Menlo Together D3 Candidate Forum – Video and Questions

Thanks to everyone who registered and attended the Menlo Together D3 City Council Candidates Forum.  Here a link to the video of the event. The list of questions is below.

Menlo Together’s goal was to enable voters to hear the perspectives and opinions of candidates on the interrelated issues of housing affordability, transportation, sustainability and racial justice.  Menlo Together provided questions to all candidates and the public in advance, on the day of the event.

On Saturday, candidates Fennell and Nguyen made short statements in lieu of participating in the forum. Nguyen made her statement at the beginning of the event. An event organizer read Fennell’s statement at the end.

All three candidates participated in the League of Women Voters forum on Wednesday, September 30, which can be viewed here.

Menlo Together Candidate Forum Questions

Question 1: 

California law requires cities to affirmatively further fair housing through zoning plans and policies that counteract and undo racially discriminatory laws and policies.

Examples of enduring discriminatory practices include concentrating affordable housing in under resourced neighborhoods and excluding affordable homes from other neighborhoods using single family zoning.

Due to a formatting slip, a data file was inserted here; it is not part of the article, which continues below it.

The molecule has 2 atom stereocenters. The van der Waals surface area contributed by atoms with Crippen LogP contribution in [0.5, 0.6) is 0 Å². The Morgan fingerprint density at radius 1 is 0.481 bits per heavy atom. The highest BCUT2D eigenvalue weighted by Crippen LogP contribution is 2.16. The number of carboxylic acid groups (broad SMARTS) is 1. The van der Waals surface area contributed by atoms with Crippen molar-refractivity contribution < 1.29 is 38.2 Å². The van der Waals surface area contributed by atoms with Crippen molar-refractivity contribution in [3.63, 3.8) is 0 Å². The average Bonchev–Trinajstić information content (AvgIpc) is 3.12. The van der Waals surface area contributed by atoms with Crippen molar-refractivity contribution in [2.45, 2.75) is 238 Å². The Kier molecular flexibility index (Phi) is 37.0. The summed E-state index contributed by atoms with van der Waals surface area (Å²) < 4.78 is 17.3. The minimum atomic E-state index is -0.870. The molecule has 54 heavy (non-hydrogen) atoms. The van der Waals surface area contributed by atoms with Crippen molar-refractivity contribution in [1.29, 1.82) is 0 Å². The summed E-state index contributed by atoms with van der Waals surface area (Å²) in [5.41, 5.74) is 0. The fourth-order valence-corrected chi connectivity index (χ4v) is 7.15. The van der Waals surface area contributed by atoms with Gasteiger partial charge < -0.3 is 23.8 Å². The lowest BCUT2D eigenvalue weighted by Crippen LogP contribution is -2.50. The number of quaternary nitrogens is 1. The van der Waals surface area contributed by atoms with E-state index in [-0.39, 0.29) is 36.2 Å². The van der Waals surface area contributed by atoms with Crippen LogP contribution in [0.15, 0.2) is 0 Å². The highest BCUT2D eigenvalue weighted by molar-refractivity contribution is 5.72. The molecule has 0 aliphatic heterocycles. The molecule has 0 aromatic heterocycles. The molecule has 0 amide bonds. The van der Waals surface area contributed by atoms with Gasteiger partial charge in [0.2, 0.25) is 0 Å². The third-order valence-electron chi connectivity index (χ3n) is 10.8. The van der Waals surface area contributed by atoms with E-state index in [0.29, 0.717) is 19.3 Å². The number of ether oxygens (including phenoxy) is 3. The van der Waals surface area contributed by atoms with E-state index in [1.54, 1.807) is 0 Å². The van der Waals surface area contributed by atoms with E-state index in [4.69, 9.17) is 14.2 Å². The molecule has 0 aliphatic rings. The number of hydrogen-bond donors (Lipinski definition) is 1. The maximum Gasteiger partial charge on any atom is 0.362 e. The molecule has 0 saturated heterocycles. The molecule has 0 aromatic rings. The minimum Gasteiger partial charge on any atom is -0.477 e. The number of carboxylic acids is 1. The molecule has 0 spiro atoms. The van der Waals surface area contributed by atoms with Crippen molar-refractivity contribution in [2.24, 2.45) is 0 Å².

What strategies to affirmatively further fair housing do you support, and which will you prioritize during your term?

Please be as specific as possible. 

Question 2:

During the Covid crisis, many tenants and some homeowners face financial challenges like never before and the challenges will persist for long after the pandemic ends.

What are the most important things you will do in your role on city council to prevent evictions and displacement of our most vulnerable residents?

(Note to Moderator – if they mention County and State solutions, ask how they will contribute to the desired outcome)?

Question 3

There is robust data showing a strong correlation between driving speed and the safety of streets for everyone – people driving, walking, and bicycling. The speed that drivers drive depends more on street design than on the posted speed limit.

Unfortunately, there is a state law that doesn’t allow the city to enforce a lower speed limit if most drivers are moving faster.  There are three parts to this question:
* Would you support setting speed limits to a max of 25mph citywide?
* Would you support setting design standards to gradually redesign streets to support 25mph speeds?
* Would you support the city joining other cities in advocating for changes to the state law?

Question 4

Meeting the Climate Action Plan goal depends on council direction and staff execution. Currently only 3 of 60+ steps to advance the Climate Action Plan are on the agenda for this year.  This is a two part question.
* What measures will you prioritize and how would they move the needle? 
* Given the unique and significant vulnerability to climate impact in Belle Haven, what measures would you advance to improve resilience?

Question 5: